Assessment of Cesarean hysterotomy scar before pregnancy and at 11-14 weeks of gestation: a prospective cohort study
Journal article, Peer reviewed
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Original versionUltrasound in Obstetrics and Gynecology. 2017, 50 (1), 105-109. 10.1002/uog.16220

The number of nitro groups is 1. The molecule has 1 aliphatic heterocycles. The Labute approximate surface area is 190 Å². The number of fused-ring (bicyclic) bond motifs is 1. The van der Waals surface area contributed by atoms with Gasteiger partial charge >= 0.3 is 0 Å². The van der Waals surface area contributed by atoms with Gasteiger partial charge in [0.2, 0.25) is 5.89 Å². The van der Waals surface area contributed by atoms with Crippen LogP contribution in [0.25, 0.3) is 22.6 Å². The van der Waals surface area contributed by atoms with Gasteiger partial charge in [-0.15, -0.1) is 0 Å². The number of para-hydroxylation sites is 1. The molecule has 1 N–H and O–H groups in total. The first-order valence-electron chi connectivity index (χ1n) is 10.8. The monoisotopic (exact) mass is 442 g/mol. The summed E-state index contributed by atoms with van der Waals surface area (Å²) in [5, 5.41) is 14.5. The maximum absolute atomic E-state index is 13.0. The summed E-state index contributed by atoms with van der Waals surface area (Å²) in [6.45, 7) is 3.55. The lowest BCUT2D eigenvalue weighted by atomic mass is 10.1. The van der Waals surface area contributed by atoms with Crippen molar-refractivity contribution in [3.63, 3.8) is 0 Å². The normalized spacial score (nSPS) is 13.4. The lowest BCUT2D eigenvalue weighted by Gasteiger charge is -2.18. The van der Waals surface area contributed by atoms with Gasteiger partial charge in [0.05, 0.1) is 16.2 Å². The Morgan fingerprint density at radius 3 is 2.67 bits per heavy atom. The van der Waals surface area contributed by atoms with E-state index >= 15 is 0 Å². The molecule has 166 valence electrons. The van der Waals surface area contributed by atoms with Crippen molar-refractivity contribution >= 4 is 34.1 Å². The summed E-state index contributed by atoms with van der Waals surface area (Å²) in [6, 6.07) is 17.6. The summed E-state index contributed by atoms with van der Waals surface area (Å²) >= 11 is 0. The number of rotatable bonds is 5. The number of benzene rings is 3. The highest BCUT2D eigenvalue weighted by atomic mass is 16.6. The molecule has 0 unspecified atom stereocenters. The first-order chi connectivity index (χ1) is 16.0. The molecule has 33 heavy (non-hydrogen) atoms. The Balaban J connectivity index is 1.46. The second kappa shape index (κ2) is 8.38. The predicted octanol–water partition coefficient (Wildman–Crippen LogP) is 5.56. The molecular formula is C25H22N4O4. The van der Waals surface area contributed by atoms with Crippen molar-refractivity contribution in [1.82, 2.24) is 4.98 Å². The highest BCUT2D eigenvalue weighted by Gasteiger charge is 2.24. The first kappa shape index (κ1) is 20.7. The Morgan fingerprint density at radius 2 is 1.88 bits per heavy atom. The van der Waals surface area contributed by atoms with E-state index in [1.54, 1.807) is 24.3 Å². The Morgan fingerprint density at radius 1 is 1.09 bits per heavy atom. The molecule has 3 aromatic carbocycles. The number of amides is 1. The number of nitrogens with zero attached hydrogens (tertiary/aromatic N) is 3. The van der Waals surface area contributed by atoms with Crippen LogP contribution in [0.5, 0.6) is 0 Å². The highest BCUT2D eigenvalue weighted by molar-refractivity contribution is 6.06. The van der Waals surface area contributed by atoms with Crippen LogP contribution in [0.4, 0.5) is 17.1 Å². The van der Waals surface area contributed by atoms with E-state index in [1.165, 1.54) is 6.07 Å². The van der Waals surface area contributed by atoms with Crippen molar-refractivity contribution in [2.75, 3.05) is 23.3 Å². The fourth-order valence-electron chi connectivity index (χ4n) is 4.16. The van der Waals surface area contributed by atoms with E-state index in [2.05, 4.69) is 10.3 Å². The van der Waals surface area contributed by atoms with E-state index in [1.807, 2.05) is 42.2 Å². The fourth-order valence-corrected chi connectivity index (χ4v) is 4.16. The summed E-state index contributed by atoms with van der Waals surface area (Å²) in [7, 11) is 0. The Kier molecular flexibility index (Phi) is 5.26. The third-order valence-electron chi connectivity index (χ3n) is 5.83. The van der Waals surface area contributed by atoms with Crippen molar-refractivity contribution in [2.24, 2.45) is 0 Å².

Objective To compare the appearance and measurement of Cesarean hysterotomy scar before pregnancy and at 11–14 weeks in a subsequent pregnancy. Methods This was a prospective cohort study of women aged 18–35 years who had one previous Cesarean delivery (CD) at ≥ 37 weeks. Women were examined with saline contrast sonohysterography 6–9 months after CD. A scar defect was defined as large if scar thickness was ≤ 2.5 mm. Women were followed up and those who became pregnant were examined by transvaginal ultrasound at 11–14 weeks. Scar thickness was measured and scars were classified subjectively as a scar with or without a large defect. A receiver–operating characteristics curve was constructed to determine the best cut‐off value for scar thickness to define a large scar defect at the 11–14‐week scan. Results A total of 111 women with a previous CD were scanned in the non‐pregnant state and at 11–14 weeks in a subsequent pregnancy. The best cut‐off value for scar thickness to define a large scar defect at 11–14 weeks was 2.85 mm, which had 90% sensitivity (18/20), 97% specificity (88/91) and 95% accuracy (106/111). In the non‐pregnant state, large scar defects were found in 18 (16%) women and all were confirmed at the 11–14‐week scan. In addition, a large defect was found in three women at 11–14 weeks that was not identified in the non‐pregnant state. Conclusion The appearance of the Cesarean hysterotomy scar was similar in the non‐pregnant state and at 11–14 weeks in a subsequent pregnancy.